The last thing you want is for your new pet’s name to interfere with your relationship. Your bond is something that has to grow with time. You might get used to a name you hate, but it’s not the ideal way to start a friendship.
Consider Your Cat’s Age
If you’re on the fence about whether you like your adopted pet’s shelter name or want to change it, think about your cat’s age.
If you’re adopting a kitten younger than six months, for example, the baby probably hasn’t been alive long enough to even know they have a name. Kittens are clean slates when it comes to names, and you can feel free to pick a name you like after adoption.
If your new family member previously had a home, there’s a chance they’ve already learned a name and are used to it. Young cats older than six months have had ample time to learn what they’re called and make applicable associations. At this age, however, cats are typically more accepting of change.
Once a cat reaches middle age or senior status, change becomes more difficult. Cats are creatures of habit, and breaking well-established habits will always come with some degree of challenge–and that’s regardless of species.
It will be harder to change an older cat’s name, but not impossible. It will require a lot of positive reinforcement and patience.
A senior cat might already be stressed about their new situation, and they might not have the bandwidth to notice that you’re calling them Leo instead of Lionel. Take it slow and weigh your cat’s behavior and the potential causes with how important the name change is to you.
When Shouldn’t You Rename an Adopted Cat?
If your cat is showing signs of extreme anxiety, fear, or discomfort, their previous name might offer a level of comfort and familiarity. With a new family and a new house, repeated attempts to train them to respond to a new name might simply be too much. These are extreme cases, however, and they aren’t common. In most situations, a new name won’t have much effect on a cat’s day-to-day life.
Tips To Change Your Cat’s Name
If after all that thought and deliberation you decide to change your adopted cat’s name, follow these tips to ensure a smooth transition.
- Change Your Cat’s Name Right Away: If you start your relationship by calling your cat their old name, but then switch to a new name after two weeks, you’ll only cause confusion.
- Start With a Hyphenation: If your cat already knows their old name, you can help them learn their new name with a simple hyphenation. For example, if their old name is Lucky and you want to change it to Luna, start calling them Lucky-Luna for a few days. The first name will get their attention while also creating an association with the new name. After a week or two, drop the old name.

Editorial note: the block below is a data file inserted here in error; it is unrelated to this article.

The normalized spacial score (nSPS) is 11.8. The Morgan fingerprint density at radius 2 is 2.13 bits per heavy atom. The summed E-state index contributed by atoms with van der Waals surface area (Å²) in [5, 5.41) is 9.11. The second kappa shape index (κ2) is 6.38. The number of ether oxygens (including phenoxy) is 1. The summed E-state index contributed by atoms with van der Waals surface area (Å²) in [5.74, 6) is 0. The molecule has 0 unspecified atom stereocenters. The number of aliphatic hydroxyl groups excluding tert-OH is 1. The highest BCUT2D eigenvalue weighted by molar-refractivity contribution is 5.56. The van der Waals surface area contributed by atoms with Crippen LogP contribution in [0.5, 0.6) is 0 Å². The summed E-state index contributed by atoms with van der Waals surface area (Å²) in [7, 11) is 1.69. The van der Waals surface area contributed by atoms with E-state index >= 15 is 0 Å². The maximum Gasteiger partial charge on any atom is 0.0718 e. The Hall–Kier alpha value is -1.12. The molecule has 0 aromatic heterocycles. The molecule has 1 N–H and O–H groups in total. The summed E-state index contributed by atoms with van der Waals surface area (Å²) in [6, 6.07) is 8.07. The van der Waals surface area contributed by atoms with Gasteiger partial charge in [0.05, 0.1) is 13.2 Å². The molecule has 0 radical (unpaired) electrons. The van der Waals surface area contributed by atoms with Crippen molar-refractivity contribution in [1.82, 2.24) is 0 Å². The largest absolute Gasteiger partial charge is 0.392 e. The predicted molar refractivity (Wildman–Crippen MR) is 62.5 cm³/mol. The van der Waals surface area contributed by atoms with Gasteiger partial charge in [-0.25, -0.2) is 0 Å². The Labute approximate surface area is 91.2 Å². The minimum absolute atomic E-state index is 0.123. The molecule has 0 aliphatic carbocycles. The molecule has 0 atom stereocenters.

- Use Positive Reinforcement: Every time you say your cat’s new name, offer them a treat, praise, or pets (or all three!). They’ll start to love the new name and pay more attention to it.
- Have Realistic Expectations: Studies tell us cats might be capable of learning their names, but real-life experience tells us cats do what they want. If they don’t respond to their new name, don’t be discouraged. It could just be because they’re feline and don’t feel like responding at that moment. Keep using their name, and they’ll eventually come around.
Frequently Asked Questions
Can you change a cats name after 6 months?
Young cats older than six months have had ample time to learn what they’re called and make applicable associations. At this age, however, cats are typically more accepting of change so it is possible to change a cats name after 6 months.
Can you change a cat's name after 2 years?
Once a cat reaches middle age or senior status, change becomes more difficult. Cats are creatures of habit, and breaking well-established habits will always come with some degree of challenge–and that’s regardless of species. So if you do decide to go ahead and change your cat's name please be patient with her and help her through the process.